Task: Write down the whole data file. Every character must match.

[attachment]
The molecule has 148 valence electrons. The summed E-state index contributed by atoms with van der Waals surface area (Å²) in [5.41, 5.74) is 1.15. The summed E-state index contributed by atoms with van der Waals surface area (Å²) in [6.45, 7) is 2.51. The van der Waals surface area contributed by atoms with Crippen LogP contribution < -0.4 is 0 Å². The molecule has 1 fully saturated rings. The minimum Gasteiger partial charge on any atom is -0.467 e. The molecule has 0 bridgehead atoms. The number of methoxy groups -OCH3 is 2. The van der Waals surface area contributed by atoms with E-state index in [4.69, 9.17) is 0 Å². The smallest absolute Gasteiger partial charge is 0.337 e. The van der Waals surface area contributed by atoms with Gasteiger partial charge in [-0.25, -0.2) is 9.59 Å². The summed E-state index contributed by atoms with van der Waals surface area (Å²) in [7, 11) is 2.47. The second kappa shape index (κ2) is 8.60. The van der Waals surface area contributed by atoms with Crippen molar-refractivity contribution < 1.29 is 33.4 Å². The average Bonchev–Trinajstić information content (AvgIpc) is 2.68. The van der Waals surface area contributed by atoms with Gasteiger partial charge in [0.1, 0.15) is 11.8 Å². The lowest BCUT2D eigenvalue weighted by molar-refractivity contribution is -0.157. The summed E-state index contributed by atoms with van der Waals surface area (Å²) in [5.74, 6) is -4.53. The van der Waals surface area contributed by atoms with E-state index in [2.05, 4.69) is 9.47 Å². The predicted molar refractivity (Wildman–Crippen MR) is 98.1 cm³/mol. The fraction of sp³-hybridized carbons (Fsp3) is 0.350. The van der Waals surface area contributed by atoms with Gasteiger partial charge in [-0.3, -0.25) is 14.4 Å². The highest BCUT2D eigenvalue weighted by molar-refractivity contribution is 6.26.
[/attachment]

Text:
The molecule has 148 valence electrons. The summed E-state index contributed by atoms with van der Waals surface area (Å²) in [5.41, 5.74) is 1.15. The summed E-state index contributed by atoms with van der Waals surface area (Å²) in [6.45, 7) is 2.51. The van der Waals surface area contributed by atoms with Crippen LogP contribution < -0.4 is 0 Å². The molecule has 1 fully saturated rings. The minimum Gasteiger partial charge on any atom is -0.467 e. The molecule has 0 bridgehead atoms. The number of methoxy groups -OCH3 is 2. The van der Waals surface area contributed by atoms with E-state index in [4.69, 9.17) is 0 Å². The smallest absolute Gasteiger partial charge is 0.337 e. The van der Waals surface area contributed by atoms with Gasteiger partial charge in [-0.25, -0.2) is 9.59 Å². The summed E-state index contributed by atoms with van der Waals surface area (Å²) in [7, 11) is 2.47. The second kappa shape index (κ2) is 8.60. The van der Waals surface area contributed by atoms with Crippen molar-refractivity contribution < 1.29 is 33.4 Å². The average Bonchev–Trinajstić information content (AvgIpc) is 2.68. The van der Waals surface area contributed by atoms with Gasteiger partial charge in [0.1, 0.15) is 11.8 Å². The lowest BCUT2D eigenvalue weighted by molar-refractivity contribution is -0.157. The summed E-state index contributed by atoms with van der Waals surface area (Å²) in [5.74, 6) is -4.53. The van der Waals surface area contributed by atoms with E-state index in [2.05, 4.69) is 9.47 Å². The predicted molar refractivity (Wildman–Crippen MR) is 98.1 cm³/mol. The fraction of sp³-hybridized carbons (Fsp3) is 0.350. The van der Waals surface area contributed by atoms with Gasteiger partial charge in [-0.3, -0.25) is 14.4 Å². The highest BCUT2D eigenvalue weighted by molar-refractivity contribution is 6.26.